Tag Archives: Natalie Merchant

“Like Friendly Wine”: California Stars – Wilco

Sometime around 1996, Nora Guthrie contacted Barking-born singer-songwriter Billy Bragg and asked him if he’d be interested in going through her father Woody’s archive of unused lyrics to see if any could be turned into completed songs. Despite initial reservations (this is Bob Dylan’s gig, thought Bragg, or Steve Earle’s or Springsteen’s or someone), Bragg agreed to take on the challenge.

However, he felt that as an Englishman, he couldn’t do the work of creating new Woody Guthrie songs on his own, and he contacted Wilco to ask if they wanted to collaborate with him. Wilco were hot off the success of Being There, and were still principally an alt. country band, with occasional West Coast influences. Not Okies, admittedly, but undoubtedly with more American soil on their boots than Bragg, however long he had been touring the US and making connections.

As documented in Kim Hopkins’s feature-length documentary, Man in the Sand, the sessions for Mermaid Avenue became fractious towards the end. There were some disputes over writing credits, and Jeff Tweedy wanted final say over the mix of the record, which Bragg felt was a bit much given Tweedy’s status as invitee to the project. A quote Tweedy gave to Greg Kot is revealing:

“I enjoyed working with Billy. He had a good sense of humor, the ability to laugh at himself. And at the same time, I was always suspect of him, as being somewhat full of [expletive]. I never did understand why we were recording songs about brown-shirted fascists clobbering people in the streets of Italy during the ’30s. […] For Jay [Bennett], it was an atrocity that some of Billy’s mixes would make the record. Instead of balancing instruments and allowing it to be an environment where it sounds like a singer and a band, his was very much a vocal solo mix, with a very far-away, easily palatable band. So squishy and soft and perfect. To me, the recordings we did for Volume 1 were very raw, almost crappy sounding. Whereas his didn’t sound crappy, they sounded chintzy. This faux glitz was on them, and to us that was antithetical to the idea behind the record.”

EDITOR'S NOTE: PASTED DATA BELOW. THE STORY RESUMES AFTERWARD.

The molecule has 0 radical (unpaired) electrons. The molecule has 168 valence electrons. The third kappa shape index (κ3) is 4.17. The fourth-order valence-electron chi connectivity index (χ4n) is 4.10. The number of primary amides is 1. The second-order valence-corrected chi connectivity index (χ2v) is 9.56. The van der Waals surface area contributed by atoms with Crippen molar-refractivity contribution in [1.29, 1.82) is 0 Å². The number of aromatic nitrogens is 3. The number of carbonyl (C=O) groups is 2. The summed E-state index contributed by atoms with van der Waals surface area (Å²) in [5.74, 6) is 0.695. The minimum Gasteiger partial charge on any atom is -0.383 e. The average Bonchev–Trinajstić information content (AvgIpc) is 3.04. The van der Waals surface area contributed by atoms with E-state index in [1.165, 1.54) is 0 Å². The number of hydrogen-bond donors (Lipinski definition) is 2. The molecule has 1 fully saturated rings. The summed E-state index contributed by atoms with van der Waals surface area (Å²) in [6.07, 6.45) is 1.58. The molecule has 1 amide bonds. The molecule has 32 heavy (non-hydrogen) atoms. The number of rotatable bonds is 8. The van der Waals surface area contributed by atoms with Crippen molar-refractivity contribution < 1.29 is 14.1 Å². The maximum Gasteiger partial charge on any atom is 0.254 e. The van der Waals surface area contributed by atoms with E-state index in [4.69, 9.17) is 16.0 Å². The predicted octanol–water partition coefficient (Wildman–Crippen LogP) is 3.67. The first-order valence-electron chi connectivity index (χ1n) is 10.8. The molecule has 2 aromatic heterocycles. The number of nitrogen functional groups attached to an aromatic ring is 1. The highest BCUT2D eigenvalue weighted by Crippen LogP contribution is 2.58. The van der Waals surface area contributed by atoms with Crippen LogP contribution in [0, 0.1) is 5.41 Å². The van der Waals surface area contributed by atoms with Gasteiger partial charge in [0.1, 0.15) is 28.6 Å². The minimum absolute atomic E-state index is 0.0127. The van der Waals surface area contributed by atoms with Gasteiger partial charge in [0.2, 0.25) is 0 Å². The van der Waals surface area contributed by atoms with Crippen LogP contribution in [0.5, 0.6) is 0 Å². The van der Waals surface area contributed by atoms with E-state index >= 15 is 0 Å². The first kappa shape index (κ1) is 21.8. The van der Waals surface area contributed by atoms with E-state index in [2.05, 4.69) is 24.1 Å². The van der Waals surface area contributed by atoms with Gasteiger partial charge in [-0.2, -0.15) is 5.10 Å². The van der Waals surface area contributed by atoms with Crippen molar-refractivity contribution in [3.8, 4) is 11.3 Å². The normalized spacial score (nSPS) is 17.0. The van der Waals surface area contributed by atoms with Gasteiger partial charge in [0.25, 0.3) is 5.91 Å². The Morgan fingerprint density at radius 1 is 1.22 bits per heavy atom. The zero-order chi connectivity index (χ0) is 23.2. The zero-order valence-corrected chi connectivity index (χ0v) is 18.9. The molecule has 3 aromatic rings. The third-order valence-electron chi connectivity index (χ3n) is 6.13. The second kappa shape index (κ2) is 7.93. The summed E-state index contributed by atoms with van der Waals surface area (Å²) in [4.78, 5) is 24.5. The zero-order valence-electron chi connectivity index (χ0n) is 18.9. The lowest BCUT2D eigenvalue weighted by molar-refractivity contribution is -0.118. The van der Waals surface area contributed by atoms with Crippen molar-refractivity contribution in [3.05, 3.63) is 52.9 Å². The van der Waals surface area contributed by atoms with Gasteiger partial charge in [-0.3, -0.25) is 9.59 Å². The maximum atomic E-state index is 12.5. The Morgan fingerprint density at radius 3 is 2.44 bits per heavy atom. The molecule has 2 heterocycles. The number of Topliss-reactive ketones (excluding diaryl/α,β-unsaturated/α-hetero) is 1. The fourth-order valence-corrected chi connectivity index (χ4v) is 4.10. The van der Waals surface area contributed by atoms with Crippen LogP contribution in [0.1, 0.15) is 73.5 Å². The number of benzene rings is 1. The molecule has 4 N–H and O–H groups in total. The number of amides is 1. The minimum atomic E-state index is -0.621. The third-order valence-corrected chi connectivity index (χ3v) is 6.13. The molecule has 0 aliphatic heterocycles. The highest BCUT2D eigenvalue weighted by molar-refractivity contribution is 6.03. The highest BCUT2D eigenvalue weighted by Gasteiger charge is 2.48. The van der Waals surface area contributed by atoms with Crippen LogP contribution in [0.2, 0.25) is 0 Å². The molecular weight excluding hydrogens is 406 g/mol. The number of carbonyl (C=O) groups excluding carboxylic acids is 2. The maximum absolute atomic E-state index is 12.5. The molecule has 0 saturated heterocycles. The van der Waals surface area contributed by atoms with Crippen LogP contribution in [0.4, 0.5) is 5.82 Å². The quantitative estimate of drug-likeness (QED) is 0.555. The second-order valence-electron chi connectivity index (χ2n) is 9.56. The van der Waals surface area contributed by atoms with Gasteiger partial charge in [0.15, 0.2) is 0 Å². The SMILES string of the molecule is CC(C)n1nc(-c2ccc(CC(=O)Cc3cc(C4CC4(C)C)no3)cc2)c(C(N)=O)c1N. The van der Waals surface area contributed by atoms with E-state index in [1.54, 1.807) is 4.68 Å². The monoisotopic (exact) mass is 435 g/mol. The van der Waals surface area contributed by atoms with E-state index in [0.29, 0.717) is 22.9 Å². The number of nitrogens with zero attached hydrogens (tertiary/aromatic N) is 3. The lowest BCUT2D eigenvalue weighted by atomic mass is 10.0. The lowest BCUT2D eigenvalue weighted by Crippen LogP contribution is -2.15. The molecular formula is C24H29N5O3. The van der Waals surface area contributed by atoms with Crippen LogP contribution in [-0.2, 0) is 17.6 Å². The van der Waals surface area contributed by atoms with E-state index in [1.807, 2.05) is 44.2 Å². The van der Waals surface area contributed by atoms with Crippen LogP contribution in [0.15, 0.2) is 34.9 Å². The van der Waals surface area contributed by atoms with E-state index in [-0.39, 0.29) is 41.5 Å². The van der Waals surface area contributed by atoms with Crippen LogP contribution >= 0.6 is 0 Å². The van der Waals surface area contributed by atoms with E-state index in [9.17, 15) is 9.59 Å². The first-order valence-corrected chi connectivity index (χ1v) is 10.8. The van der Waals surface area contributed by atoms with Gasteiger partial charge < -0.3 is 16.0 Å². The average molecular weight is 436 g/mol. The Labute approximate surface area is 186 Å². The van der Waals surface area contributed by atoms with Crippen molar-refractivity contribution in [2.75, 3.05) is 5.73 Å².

Bragg and Tweedy’s uneasy compromise was that Bragg would give Wilco the tapes to produce their own mixes, and Bragg and his long-term producer, who glories in the name Grant Showbiz, would mix it too. If Bragg preferred their own mixes of Bragg’s songs, those would be the mixes used on the record.

Once both parties had created their mixes, Bragg felt that he and Grant Showbiz had put together a great mix of Wilco’s California Stars, too, and he wanted that to be used on the album, rather than Wilco’s. The finished record does not indicate which mix was used for California Stars, but whichever it was, the song still stands as a highlight, along with Bragg’s Way Over Yonder in the Minor Key, Ingrid Bergman, Birds & Ships (for which Bragg brought in Natalie Merchant to sing the lead vocal) and Another Man’s Done Gone, which Bragg wrote, Bennett arranged for piano and Tweedy sang. If the songs written by Tweedy and Jay Bennett aren’t quite up to the level of Bragg’s (which could just be a personal-taste thing, or perhaps Wilco had bled themselves a bit dry working on Being There), California Stars stands up alongside any of Tweedy’s work, and quickly became a fan favourite that they still play at just about every gig.

It’s a lovely song, with a weary lope. At the same time that it gains a spring in its step from the idea of being home in California, it contains in its heart a sadness that the singer is not there but must keep working, keep moving, keep staying away. It may be a song about California by an Okie, but it’s a song for anyone, anywhere, who is not where they most want to be.

River – Natalie Merchant

Last week I took my mum to see Natalie Merchant at the Royal Albert Hall as a birthday present for her. Mum’s a bit of a Merchant fan, whereas I knew very little about her (other than her connections to artists of whom I’m a fan).